These films has been produced under the new feature film policy model, that was started in 1997 (Castañeda, 2009) and was definitely established in 2003 with the new Law of Cinema. The Post-Neoliberal colombian film policy, as came as “a boom of international recognition and number of movie releases in the last decade”, we moved from making three (3) movies per year in 1994 to finish ten (10) films in 2007 (Castañeda, 2009). The new financial model of the State has extended its interest to the impact of Colombian cinema in the economy and to consumption surveys of viewers, but not in the contents. But, these neoliberal principles are mixed up with “the discourse of cultural diversity defense and national content requirement”. (Castañeda, 2009)
After this overview of current filmic production and the concepts of realism and violence, it is possible to recognize how the crisis of representation is manifested in current Colombian films. As Català asserts, this crisis is not related with the loss of meaning but with the effervescence of meaning (2009). In our case, it would be said, as a second theory, that there is a total displacement of the original meaning of violent cinema. The study includes the main violent sequences of Medellín: sumas y restas (Medellín: addition and subtraction Víctor Gaviria, 2004), La historia del baúl rosado (The story of the pink trunk Libia Stella Gómez, 2005) Satanás (Satan Andy Báez, 2007) and Perro come perro (Dog eat dog Carlos Moreno, 2008) as case studies; through these films we will find out how melodramatic is Colombian realism, and how violent is its representation.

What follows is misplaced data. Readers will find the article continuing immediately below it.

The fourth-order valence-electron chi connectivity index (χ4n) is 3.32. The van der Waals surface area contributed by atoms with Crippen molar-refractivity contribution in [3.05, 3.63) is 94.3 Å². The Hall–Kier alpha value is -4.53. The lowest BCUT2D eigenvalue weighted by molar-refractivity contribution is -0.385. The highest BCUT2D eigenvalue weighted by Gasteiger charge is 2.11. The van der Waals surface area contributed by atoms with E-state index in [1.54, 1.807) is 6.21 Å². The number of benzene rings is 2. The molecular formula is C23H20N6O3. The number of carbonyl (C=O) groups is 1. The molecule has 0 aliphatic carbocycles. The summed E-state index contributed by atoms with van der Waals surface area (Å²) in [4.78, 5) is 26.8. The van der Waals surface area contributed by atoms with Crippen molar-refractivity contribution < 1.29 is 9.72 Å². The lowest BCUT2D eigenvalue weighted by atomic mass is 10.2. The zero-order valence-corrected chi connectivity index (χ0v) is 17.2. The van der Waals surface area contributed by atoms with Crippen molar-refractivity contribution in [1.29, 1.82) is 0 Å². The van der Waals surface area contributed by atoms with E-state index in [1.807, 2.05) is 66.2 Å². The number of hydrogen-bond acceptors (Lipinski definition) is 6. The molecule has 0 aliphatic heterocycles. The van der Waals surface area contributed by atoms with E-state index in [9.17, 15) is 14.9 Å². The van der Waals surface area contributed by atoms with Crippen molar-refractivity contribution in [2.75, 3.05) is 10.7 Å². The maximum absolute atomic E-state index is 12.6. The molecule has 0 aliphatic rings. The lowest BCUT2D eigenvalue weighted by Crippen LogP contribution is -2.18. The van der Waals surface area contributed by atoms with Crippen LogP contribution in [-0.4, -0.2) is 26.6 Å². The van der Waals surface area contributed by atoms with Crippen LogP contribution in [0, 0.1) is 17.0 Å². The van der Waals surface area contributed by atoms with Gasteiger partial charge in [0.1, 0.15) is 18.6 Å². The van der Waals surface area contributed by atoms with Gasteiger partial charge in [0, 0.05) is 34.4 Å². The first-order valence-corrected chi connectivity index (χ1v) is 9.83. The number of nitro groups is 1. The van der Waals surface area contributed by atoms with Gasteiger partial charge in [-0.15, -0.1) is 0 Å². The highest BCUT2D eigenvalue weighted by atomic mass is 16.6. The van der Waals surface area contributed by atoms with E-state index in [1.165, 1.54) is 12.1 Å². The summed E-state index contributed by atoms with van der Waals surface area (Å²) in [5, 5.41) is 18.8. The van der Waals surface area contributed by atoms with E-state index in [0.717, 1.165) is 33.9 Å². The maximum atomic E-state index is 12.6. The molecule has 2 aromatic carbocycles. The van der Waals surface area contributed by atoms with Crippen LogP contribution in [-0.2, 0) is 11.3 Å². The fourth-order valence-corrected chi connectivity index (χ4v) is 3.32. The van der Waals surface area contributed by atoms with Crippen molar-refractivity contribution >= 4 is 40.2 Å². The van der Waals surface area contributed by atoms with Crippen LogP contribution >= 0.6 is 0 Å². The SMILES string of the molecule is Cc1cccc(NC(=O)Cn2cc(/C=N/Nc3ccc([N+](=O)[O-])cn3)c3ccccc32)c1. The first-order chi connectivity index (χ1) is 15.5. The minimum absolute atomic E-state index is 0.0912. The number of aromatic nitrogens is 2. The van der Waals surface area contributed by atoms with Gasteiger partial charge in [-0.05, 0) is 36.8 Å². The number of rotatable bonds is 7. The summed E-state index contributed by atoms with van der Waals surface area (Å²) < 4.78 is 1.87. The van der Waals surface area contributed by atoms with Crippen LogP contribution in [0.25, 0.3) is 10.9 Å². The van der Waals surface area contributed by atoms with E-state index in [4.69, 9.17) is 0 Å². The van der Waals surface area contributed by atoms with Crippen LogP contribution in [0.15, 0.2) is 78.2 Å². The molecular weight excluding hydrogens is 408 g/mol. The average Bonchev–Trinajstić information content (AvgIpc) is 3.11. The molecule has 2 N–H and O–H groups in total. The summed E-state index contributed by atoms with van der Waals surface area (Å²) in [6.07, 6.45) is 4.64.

Staging of Emotions in Medellín: sumas y restas

Medellin is the most represented city in Colombian cinema, especially in the cinema that announce some kind of violence associated with easy money, lack of opportunities and social inequalities in the country. We have seen the in the screen the images of communities and suburbs extended over the mountains, steep streets of criminal neighborhoods, makeshift shrines dedicated to the Virgin, the river coming down dead bodies, all kind of monuments, noisy funerals of thugs, and the motorcycles patrolling the city. It would be said that the reason why we recognize those images is because of the appearance of Rodrigo D. No futuro (Rodrigo D. No future Víctor Gaviria, 1990), which led us into the city of Medellín and its young hitmen lives (Kantaris, 1998); and, La vendedora de rosas (The rose seller Víctor Gaviria, 1998), which revealed us a childhood tied up to drugs and abandonment (Jáuregui and Suárez, 2002). . Those films invented cinematic Medellin, and Víctor Gaviria did it, so when La virgen de los sicarios (The Lady of the Assassins Barbet Shroeder, 2000) and Rosario tijeras (Emilio Maillé, 2005) appeared on the cinema, it came to reinvent the sense of those images, to fill color that houses and streets, that were brick and gray before, it came to turn on the lights of the mountain, to make it a Christmas crib, or what is the same, it came to make a baroque and empty image of reality (Baudrillard,1987).


Juana Suárez and Carlos Jáuregui recognize that Gaviria’s movies “point, although in an irregular way, to ethics, but not to aesthetics or a politically correct, or a testimonial anthropology” (2002). While in La virgen de los sicarios, Fernando the writer and protagonist, acts as a kind of “literary medium of the pre-literate otherness, of the voluptuous orality and of the violence of the communes, conveyed by their young hitmen lovers” (Jáuregui and Suárez, 2002). In that way, Rodrigo and La vendedora de rosas should be considered two master pieces of the representation of violence, not only because it talk about violent realities, but also because that violence is interpreted by their own characters, in their own language and is set in it’s own scenario.